ASICs have always put the price pressure on FPGAs. Traditionally, ASICs are more cost effective in large volumes. Over the last few years, though, the winds have begun to change. Xilinx hopes to continue this trend with its EasyPath series of Spartan-3 and Virtex-4 family FPGAs. Starting at just $12.95 per 30,000-logic-cell chip, these devices cost about half as much as comparable structured ASICs.
The silicon in the Spartan-3 and Virtex-4 FPGA families is the same as in the EasyPath devices. Yet Xilinx reduced testing costs by performing application-specific testing instead of generic FPGA testing. The company works with customers who already have a completed FPGA design. Such customers also have a "locked in" logic configuration and are looking to lower production cost. The EasyPath software analyzes the customer's configuration and maps the test requirements to the cells used, considerably shrinking test time and cost.
By more selectively testing the FPGAs, Xilinx also can recover FPGAs that might otherwise have been disqualified due to a bad logic cell or two. Such a goal is possible because those cells wouldn't be used in the application submitted by the customer. With fewer chips disqualified, the yield per wafer increases and the cost per chip decreases, further chopping the price for the customer.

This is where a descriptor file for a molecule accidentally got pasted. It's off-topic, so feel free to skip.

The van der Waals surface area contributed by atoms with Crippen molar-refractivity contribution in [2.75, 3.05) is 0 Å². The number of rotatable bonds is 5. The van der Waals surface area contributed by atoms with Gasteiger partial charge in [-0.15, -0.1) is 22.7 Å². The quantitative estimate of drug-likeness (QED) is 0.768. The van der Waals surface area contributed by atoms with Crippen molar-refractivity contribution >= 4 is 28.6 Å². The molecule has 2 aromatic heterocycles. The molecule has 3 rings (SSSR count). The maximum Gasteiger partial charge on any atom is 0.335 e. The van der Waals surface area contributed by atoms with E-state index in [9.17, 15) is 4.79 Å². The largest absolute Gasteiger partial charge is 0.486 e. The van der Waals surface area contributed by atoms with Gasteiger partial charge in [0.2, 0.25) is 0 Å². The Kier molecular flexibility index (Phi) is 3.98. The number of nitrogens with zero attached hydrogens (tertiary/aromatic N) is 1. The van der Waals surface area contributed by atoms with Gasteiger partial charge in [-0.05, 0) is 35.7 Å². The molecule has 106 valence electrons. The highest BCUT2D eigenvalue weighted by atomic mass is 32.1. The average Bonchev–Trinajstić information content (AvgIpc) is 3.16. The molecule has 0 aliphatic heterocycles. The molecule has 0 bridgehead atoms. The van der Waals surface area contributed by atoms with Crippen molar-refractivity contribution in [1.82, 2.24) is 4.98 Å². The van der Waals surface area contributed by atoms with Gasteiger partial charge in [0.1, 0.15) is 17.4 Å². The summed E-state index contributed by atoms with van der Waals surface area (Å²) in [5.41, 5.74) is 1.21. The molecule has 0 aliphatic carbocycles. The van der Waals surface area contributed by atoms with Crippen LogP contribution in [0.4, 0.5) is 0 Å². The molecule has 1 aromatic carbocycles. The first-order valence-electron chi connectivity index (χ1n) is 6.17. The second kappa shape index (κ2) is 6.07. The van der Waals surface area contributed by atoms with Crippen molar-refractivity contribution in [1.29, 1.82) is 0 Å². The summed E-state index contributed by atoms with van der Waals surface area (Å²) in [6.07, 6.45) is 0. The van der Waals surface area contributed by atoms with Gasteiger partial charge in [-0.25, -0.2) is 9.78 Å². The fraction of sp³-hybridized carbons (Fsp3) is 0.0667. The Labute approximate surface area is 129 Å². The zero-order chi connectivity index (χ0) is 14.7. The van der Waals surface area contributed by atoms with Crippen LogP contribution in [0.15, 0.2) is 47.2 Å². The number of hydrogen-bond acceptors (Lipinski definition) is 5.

Unlike ASIC approaches, EasyPath FPGAs possess a low nonrecurring-engineering (NRE) charge. They don't require any additional engineering or requalification costs, intellectual property, or tool investments either, since the chips are actually the same as the FPGAs used to develop the system. Designers can calculate their design-specific savings for EasyPath FPGAs using the free cost analyzer at www.xilinx.com/easypath/costanalyzer.
EasyPath solutions range in price from 30% to 80% below their standard FPGA counterparts. For example, in addition to the $12.95 list price for the Spartan-3 EasyPath E3S1500 (due in the second half of 2005), there's a $75,000 NRE cost and 50,000-unit minimum order.